Why It’s Important: While there is an overwhelming amount of leadership content in the universe, these common traits are worth reflecting on and are accessible to ALL of us. Great leaders are never ever “done.” They are constantly pursuing greater self awareness and are intentional learning machines. I find that they think BIG and play BIG. Most importantly, advancing as leaders in life and work become one in the same mission. And the very best always develop and elevate others in the most generous way. They literally never waste time putting down others. They do eliminate or avoid toxicity and always look to bring people forward. This is a simple article and there is something important we can really learn from it.   

My Weekly Wine Recommendation (Thanks to Vivino):

Badge Proprietary Red Santa Barbara 2016

[Picture and ratings provided by Vivino.]

And finally! Here’s Cecil’s Bleat of the Week!

“A meal becomes good by starting with quality instructions. It becomes great when you add a quality chef.”Erica Ariel Fox

Bye for now!

– Lorne Rubis

Incase you Missed It:

My Lead In podcasts

My latest blogs

Season 3 of Culture Cast

Also don’t forget to subscribe to our site, and follow Lorne Rubis on Instagram, LinkedIn, Facebook and Twitter for the latest from our podcasts, blogs, and all things offered on LorneRubis.com.

Hot Topic Friday: August 2

Abundance Accountability Friday Newsletter Personal leadership Respect

FlipboardTwitterLinkedInFacebook

 

Happy Friday! Here are my August 2 Hot Topics and how they relate to advancing culture or leadership.

Hot Topic 1: Leadership Trust Falls.

Source: Harvard Business Review

What It’s About: This article underlines the importance of all stakeholders’ trusting leadership. Leaders who violate that trust usually end up getting fired: A recent PwC analysis shows that in 2018, more CEOs were fired for ethical lapses than poor financial performance. The authors note that stakeholders evaluate leadership trustworthiness on the following dimensions — competence, motives, means, impact and earned legitimacy. Those who believe leaders haven’t come to power properly will be less likely to follow their direction.

Why It’s Important: When the trust scores of leadership are low, research confirms that organizations underperform. Of course, competence and judgment in decision making is critical. And it’s imperative that people see the action of leadership aimed towards the greater good rather than feeding selfish interests. The means to results must have integrity, and leadership has to be seen as driving positive impact. Legitimacy underscores well earned experience, especially when it comes to navigating the future. Contrary to popular myth, people are not as resistant to change as they are distrustful of leaders being able to maneuver through it. Consider leadership trust as one very important measurement in your organization’s success.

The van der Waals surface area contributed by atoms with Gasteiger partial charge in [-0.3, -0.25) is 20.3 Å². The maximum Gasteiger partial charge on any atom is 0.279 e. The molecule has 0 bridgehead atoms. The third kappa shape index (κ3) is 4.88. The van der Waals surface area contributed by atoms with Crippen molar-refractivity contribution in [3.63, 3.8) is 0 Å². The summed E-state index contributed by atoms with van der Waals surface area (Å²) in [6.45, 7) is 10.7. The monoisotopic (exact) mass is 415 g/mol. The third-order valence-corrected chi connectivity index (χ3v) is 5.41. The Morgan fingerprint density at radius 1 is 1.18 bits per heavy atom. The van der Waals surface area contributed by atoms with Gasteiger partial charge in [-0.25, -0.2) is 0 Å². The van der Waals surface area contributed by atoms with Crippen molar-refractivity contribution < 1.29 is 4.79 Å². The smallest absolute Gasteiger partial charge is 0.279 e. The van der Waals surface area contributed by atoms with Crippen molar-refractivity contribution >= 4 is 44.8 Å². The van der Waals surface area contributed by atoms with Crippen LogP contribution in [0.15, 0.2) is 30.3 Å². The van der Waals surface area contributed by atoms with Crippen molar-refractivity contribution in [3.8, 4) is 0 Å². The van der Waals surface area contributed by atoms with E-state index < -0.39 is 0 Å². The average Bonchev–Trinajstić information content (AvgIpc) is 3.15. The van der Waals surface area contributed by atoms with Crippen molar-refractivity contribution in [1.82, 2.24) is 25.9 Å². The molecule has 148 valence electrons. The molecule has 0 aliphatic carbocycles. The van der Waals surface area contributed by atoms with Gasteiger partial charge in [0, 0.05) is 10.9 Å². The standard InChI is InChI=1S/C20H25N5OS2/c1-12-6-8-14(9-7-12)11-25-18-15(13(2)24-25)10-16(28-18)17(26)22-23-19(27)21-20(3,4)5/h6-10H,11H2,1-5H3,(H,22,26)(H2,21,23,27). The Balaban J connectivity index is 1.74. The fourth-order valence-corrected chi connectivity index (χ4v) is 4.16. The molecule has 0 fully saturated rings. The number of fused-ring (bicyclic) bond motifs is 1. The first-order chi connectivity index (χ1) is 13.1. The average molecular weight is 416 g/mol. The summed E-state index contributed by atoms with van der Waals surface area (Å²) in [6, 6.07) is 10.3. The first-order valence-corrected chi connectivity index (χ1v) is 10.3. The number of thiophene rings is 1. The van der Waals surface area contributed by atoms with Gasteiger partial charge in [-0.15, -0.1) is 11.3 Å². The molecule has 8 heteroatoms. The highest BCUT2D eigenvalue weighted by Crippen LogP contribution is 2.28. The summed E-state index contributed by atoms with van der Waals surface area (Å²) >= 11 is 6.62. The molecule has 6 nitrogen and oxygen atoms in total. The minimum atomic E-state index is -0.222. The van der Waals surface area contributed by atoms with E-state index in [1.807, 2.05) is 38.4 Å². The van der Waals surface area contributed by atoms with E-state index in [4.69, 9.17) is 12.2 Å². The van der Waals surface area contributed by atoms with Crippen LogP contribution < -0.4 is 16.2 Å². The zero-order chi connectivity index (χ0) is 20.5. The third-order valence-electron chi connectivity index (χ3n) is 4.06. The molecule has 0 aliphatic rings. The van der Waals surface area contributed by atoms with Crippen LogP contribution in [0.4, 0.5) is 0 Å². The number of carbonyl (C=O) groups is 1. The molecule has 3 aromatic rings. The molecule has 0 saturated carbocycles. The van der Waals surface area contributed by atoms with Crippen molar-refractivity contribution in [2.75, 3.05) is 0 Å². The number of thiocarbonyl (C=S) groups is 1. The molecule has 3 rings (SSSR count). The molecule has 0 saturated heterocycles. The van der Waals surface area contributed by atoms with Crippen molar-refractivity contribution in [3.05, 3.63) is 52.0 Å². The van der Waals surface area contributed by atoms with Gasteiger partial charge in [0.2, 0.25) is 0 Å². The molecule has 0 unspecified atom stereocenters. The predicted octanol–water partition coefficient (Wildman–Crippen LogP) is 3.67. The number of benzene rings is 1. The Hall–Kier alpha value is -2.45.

Hot Topic 2: Transparent Insights from Old Navy’s New CEO

Source: Fast Company

What It’s About: This simple but insightful article gives us a glimpse into the human side of Old Navy CEO Nancy Green. She answers questions like, “What do you do when you have a free five minutes?” “What products have you recently you splurged on?” “What’s your necessary vice?” And much more. 

Why It’s Important: People like to see the personal side of a leader. There is a craving for authenticity and humanness from top executives. It is this vulnerability that contributes to the trustworthiness noted in the article above. In this case, I particularly liked the books Green recommends. I read a lot of books, and I’ve only read one on her Top Five list. I’m committed and inspired to read the other four: 

Winning from Within by Erica Ariel Fox. 

Shoe Dog, by Phil Knight

Imagine It Forward: Courage, Creativity and the Power of Change, by Beth Comstock.

The Mind of the Leader: How to Lead Yourself, Your People, and Your Organization for Extraordinary Results, by Rasmus Hougaard and Jacqueline Carter

Becoming by Michelle Obama.

My Weekly Wine Recommendation (Thanks to Vivino):

Jury Cellars Cabernet Sauvignon Oakville 2017

[Picture and ratings provided by Vivino.]

And finally! Here’s Cecil’s Bleat of the Week!

“My number one goal as a thriller writer is to entertain you. But I’ve got a chance to not only entertain people, but have them close my book and be smarter having read it.”Brad Thor. 

Bye for now!

– Lorne Rubis

Incase you Missed It:

Monday’s Lead In podcast.

Tuesday’s blog.

Season 3 of Culture Cast

Also don’t forget to subscribe to our site, and follow Lorne Rubis on Instagram, LinkedIn, Facebook and Twitter for the latest from our podcasts, blogs, and all things offered on LorneRubis.com.

Hot Topic Friday: July 26

Abundance Accountability Friday Newsletter Personal leadership Respect

FlipboardTwitterLinkedInFacebook

 

Happy Friday! Here are my July 26 Hot Topics and how they relate to advancing leadership or culture.

Hot Topic 1: The Fight Against Evil Companies

Source: The New York Times.

What It’s About: “It took me a while to realize how evil this company was.” That’s a quote by Ed Bisch, who lost his 18-year-old son, Eddie, to an OxyContin overdose in 2001. Bisch was an early crusader against the dangers of Oxy. Years later, the world now knows just how dangerous this drug and other opioids is. Purdue Pharma, the company that made OxyContin, is in legal and financial jeopardy . (Although most observers believe the owners, the Sackler family, and company will never adequately pay for the harm they’ve caused).